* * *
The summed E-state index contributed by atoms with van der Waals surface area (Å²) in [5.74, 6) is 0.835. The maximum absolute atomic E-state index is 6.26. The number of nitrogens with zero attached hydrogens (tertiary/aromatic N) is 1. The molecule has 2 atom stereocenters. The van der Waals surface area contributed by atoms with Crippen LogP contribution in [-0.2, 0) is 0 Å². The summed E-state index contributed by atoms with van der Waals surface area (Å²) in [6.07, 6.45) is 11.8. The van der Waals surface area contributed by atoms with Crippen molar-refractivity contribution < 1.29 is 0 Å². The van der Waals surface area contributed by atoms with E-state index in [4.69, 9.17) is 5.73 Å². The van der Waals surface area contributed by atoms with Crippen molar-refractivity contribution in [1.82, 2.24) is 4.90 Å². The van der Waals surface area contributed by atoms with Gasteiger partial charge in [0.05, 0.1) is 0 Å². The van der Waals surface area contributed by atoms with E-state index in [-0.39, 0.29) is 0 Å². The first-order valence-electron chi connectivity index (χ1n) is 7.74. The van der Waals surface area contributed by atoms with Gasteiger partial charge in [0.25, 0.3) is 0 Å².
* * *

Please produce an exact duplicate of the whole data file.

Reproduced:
The summed E-state index contributed by atoms with van der Waals surface area (Å²) in [5.74, 6) is 0.835. The maximum absolute atomic E-state index is 6.26. The number of nitrogens with zero attached hydrogens (tertiary/aromatic N) is 1. The molecule has 2 atom stereocenters. The van der Waals surface area contributed by atoms with Crippen LogP contribution in [-0.2, 0) is 0 Å². The summed E-state index contributed by atoms with van der Waals surface area (Å²) in [6.07, 6.45) is 11.8. The van der Waals surface area contributed by atoms with Crippen molar-refractivity contribution < 1.29 is 0 Å². The van der Waals surface area contributed by atoms with E-state index in [4.69, 9.17) is 5.73 Å². The van der Waals surface area contributed by atoms with Crippen molar-refractivity contribution in [1.82, 2.24) is 4.90 Å². The van der Waals surface area contributed by atoms with Gasteiger partial charge in [0.05, 0.1) is 0 Å². The van der Waals surface area contributed by atoms with E-state index in [-0.39, 0.29) is 0 Å². The first-order valence-electron chi connectivity index (χ1n) is 7.74. The van der Waals surface area contributed by atoms with Gasteiger partial charge in [0.25, 0.3) is 0 Å².